Rhapsody in Hue

Painted in the 1950s, this whimsical piano has deep connections to some of the most famous artists and writers of the 20th century.

By Holly Atkins


For nearly 50 years, this piano sat in the house of famed New Yorker film critic Pauline Kael, pleasing eyes and ears alike. It was a gift for her daughter, Gina James, from the esteemed “cult” artist Jess Collins, who went by the single name Jess. In 2004, three years after Kael’s death, James donated the piano to the Robert Duncan Collection in the UB Libraries’ Poetry Collection, bringing the instrument full circle, in a sense: Duncan was Jess’s romantic partner from their first meeting in the early 1950s until Duncan’s death in 1988.

Jess painted the piano during the mid- to late ’50s. The front depicts a scene from L. Frank Baum’s Oz books. Along the sides are thick swirls and undulating lines emblematic of art nouveau, while the bottom contains large swaths of color with faint black dots forming a weblike pattern. While the piano stands out from the abstract styles of the ’50s, it represents a typical piece from an atypical artist who resisted the status quo.

A Nuclear Reaction

Jess’s artistic career began in the 1940s in adult education classes. By day he worked as a chemist for the Hanford Atomic Energy Project (an outgrowth of the Manhattan Project), but his increasing anxiety over his role in atomic energy research—culminating in a nightmare predicting the destruction of the world in 1975—led him to quit his job and pursue art full time. His eclectic projects and experimental techniques kept him out of the mainstream, but the art world ultimately embraced him; today his works can be found in major museums, including the Metropolitan Museum of Art and the National Gallery of Art.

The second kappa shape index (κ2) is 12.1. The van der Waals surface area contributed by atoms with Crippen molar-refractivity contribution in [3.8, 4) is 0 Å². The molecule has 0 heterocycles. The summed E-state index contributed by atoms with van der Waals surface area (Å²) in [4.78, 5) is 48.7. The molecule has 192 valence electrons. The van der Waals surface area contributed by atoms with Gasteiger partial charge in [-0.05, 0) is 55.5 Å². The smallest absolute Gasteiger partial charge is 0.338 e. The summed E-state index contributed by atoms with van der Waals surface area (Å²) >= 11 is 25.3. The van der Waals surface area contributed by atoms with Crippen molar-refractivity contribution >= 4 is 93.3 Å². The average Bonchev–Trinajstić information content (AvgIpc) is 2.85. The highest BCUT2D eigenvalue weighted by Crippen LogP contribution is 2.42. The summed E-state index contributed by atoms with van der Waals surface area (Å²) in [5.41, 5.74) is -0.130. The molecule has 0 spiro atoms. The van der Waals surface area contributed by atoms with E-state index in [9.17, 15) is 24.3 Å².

The Art of Love

Robert Duncan (left) and Jess, San Francisco, mid-1950s. Photograph by Helen Adam

From the moment they met, Jess and Robert Duncan (considered one of the most influential poets of the postwar era) shared a deep romantic bond and a rich artistic collaboration, sparked initially by the discovery that they both loved the Oz books and James Joyce’s “Finnegans Wake.” Their Victorian home, filled with books, musical recordings, works of art and myriad found objects from Jess’s frequent salvaging missions, served as a locus for San Francisco’s creative community for many years.

We’re Not in Kansas Anymore

Painted on thick paper and nailed over the original wood design, the piano’s main scene depicts a young Gina James playing before the Court of Oz. She performs on the very piano the scene is painted on, with several characters from Baum’s novels in attendance, including the Cowardly Lion and the Patchwork Girl. On the far left it reads, “Gina bewitches the Court of Oz with a concert meant for Ruggedo.”

Image of Jess by Helen Adam © The Poetry Collection of the University Libraries, University at Buffalo, The State University of New York. All images are of items from The Poetry Collection of the University Libraries, University at Buffalo, The State University of New York.